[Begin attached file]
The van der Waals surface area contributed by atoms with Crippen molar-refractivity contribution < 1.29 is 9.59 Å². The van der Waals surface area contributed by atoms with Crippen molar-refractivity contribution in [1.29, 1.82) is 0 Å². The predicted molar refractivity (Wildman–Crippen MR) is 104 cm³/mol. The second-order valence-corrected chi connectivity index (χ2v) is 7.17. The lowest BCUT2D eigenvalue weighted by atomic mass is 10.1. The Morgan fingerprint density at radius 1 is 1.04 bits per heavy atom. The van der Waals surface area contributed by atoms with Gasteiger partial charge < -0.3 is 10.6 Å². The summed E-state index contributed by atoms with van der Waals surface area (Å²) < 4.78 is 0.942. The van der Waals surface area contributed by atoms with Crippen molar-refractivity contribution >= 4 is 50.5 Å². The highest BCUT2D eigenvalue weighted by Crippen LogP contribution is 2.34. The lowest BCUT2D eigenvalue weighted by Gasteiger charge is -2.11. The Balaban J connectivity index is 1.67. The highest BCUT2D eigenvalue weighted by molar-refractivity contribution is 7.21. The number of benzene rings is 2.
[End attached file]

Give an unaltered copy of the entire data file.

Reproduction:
The van der Waals surface area contributed by atoms with Crippen molar-refractivity contribution < 1.29 is 9.59 Å². The van der Waals surface area contributed by atoms with Crippen molar-refractivity contribution in [1.29, 1.82) is 0 Å². The predicted molar refractivity (Wildman–Crippen MR) is 104 cm³/mol. The second-order valence-corrected chi connectivity index (χ2v) is 7.17. The lowest BCUT2D eigenvalue weighted by atomic mass is 10.1. The Morgan fingerprint density at radius 1 is 1.04 bits per heavy atom. The van der Waals surface area contributed by atoms with Gasteiger partial charge < -0.3 is 10.6 Å². The summed E-state index contributed by atoms with van der Waals surface area (Å²) < 4.78 is 0.942. The van der Waals surface area contributed by atoms with Crippen molar-refractivity contribution >= 4 is 50.5 Å². The highest BCUT2D eigenvalue weighted by Crippen LogP contribution is 2.34. The lowest BCUT2D eigenvalue weighted by Gasteiger charge is -2.11. The Balaban J connectivity index is 1.67. The highest BCUT2D eigenvalue weighted by molar-refractivity contribution is 7.21. The number of benzene rings is 2.